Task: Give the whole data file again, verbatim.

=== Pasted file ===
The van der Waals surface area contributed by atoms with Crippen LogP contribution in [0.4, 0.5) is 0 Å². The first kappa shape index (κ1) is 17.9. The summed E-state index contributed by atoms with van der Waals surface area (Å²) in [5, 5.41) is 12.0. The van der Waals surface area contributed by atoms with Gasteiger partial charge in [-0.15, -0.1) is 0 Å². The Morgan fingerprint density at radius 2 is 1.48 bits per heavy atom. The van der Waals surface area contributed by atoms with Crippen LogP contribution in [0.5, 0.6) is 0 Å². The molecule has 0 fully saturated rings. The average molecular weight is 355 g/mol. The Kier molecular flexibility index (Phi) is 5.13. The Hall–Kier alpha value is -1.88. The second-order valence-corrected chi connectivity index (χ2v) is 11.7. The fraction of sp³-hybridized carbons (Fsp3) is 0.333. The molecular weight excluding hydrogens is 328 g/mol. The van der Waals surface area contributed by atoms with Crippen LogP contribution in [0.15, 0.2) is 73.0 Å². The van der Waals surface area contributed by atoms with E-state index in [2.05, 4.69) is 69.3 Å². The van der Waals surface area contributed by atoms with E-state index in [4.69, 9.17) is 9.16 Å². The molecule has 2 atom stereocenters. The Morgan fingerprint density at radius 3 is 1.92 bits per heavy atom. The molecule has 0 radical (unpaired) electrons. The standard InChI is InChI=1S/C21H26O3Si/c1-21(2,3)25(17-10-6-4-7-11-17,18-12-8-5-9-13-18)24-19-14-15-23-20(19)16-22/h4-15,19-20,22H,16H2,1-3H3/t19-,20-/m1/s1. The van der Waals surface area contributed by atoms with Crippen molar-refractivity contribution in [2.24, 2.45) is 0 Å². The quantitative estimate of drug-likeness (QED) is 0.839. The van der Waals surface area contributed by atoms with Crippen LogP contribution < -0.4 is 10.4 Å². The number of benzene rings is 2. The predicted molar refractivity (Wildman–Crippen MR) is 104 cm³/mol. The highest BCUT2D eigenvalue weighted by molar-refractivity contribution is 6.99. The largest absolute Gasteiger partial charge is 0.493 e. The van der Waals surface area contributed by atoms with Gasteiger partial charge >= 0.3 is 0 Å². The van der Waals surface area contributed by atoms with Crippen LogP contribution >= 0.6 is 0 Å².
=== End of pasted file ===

The van der Waals surface area contributed by atoms with Crippen LogP contribution in [0.4, 0.5) is 0 Å². The first kappa shape index (κ1) is 17.9. The summed E-state index contributed by atoms with van der Waals surface area (Å²) in [5, 5.41) is 12.0. The van der Waals surface area contributed by atoms with Gasteiger partial charge in [-0.15, -0.1) is 0 Å². The Morgan fingerprint density at radius 2 is 1.48 bits per heavy atom. The van der Waals surface area contributed by atoms with Crippen LogP contribution in [0.5, 0.6) is 0 Å². The molecule has 0 fully saturated rings. The average molecular weight is 355 g/mol. The Kier molecular flexibility index (Phi) is 5.13. The Hall–Kier alpha value is -1.88. The second-order valence-corrected chi connectivity index (χ2v) is 11.7. The fraction of sp³-hybridized carbons (Fsp3) is 0.333. The molecular weight excluding hydrogens is 328 g/mol. The van der Waals surface area contributed by atoms with Crippen LogP contribution in [0.15, 0.2) is 73.0 Å². The van der Waals surface area contributed by atoms with E-state index in [2.05, 4.69) is 69.3 Å². The van der Waals surface area contributed by atoms with E-state index in [4.69, 9.17) is 9.16 Å². The molecule has 2 atom stereocenters. The Morgan fingerprint density at radius 3 is 1.92 bits per heavy atom. The molecule has 0 radical (unpaired) electrons. The standard InChI is InChI=1S/C21H26O3Si/c1-21(2,3)25(17-10-6-4-7-11-17,18-12-8-5-9-13-18)24-19-14-15-23-20(19)16-22/h4-15,19-20,22H,16H2,1-3H3/t19-,20-/m1/s1. The van der Waals surface area contributed by atoms with Crippen molar-refractivity contribution in [2.24, 2.45) is 0 Å². The quantitative estimate of drug-likeness (QED) is 0.839. The van der Waals surface area contributed by atoms with Crippen LogP contribution < -0.4 is 10.4 Å². The number of benzene rings is 2. The predicted molar refractivity (Wildman–Crippen MR) is 104 cm³/mol. The highest BCUT2D eigenvalue weighted by molar-refractivity contribution is 6.99. The largest absolute Gasteiger partial charge is 0.493 e. The van der Waals surface area contributed by atoms with Gasteiger partial charge >= 0.3 is 0 Å². The van der Waals surface area contributed by atoms with Crippen LogP contribution >= 0.6 is 0 Å².